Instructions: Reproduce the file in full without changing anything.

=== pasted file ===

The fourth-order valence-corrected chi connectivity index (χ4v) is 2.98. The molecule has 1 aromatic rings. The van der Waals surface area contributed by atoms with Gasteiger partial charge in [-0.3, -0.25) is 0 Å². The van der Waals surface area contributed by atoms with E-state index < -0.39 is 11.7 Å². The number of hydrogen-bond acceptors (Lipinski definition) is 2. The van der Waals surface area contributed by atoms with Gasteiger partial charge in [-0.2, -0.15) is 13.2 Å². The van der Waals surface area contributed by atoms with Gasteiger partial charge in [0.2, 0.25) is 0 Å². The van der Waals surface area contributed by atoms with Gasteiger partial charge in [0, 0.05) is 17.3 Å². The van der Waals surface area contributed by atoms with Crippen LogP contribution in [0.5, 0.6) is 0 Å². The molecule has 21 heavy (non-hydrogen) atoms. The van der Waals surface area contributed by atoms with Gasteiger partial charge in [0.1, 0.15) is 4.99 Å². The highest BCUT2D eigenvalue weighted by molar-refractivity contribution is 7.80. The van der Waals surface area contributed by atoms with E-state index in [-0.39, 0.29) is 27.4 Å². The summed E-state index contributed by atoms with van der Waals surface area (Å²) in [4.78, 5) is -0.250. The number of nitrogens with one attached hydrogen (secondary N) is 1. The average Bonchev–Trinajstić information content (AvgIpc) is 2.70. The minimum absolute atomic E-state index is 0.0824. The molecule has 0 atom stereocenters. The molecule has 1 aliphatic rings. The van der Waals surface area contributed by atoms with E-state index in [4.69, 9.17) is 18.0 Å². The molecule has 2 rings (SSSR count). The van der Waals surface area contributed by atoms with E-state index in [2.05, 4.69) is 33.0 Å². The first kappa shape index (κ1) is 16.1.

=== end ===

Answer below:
The fourth-order valence-corrected chi connectivity index (χ4v) is 2.98. The molecule has 1 aromatic rings. The van der Waals surface area contributed by atoms with Gasteiger partial charge in [-0.3, -0.25) is 0 Å². The van der Waals surface area contributed by atoms with E-state index < -0.39 is 11.7 Å². The number of hydrogen-bond acceptors (Lipinski definition) is 2. The van der Waals surface area contributed by atoms with Gasteiger partial charge in [-0.2, -0.15) is 13.2 Å². The van der Waals surface area contributed by atoms with Gasteiger partial charge in [0.2, 0.25) is 0 Å². The van der Waals surface area contributed by atoms with Gasteiger partial charge in [0, 0.05) is 17.3 Å². The van der Waals surface area contributed by atoms with Crippen LogP contribution in [0.5, 0.6) is 0 Å². The molecule has 21 heavy (non-hydrogen) atoms. The van der Waals surface area contributed by atoms with Gasteiger partial charge in [0.1, 0.15) is 4.99 Å². The highest BCUT2D eigenvalue weighted by molar-refractivity contribution is 7.80. The van der Waals surface area contributed by atoms with E-state index in [-0.39, 0.29) is 27.4 Å². The summed E-state index contributed by atoms with van der Waals surface area (Å²) in [4.78, 5) is -0.250. The number of nitrogens with one attached hydrogen (secondary N) is 1. The average Bonchev–Trinajstić information content (AvgIpc) is 2.70. The minimum absolute atomic E-state index is 0.0824. The molecule has 0 atom stereocenters. The molecule has 1 aliphatic rings. The van der Waals surface area contributed by atoms with E-state index in [4.69, 9.17) is 18.0 Å². The molecule has 2 rings (SSSR count). The van der Waals surface area contributed by atoms with E-state index in [2.05, 4.69) is 33.0 Å². The first kappa shape index (κ1) is 16.1.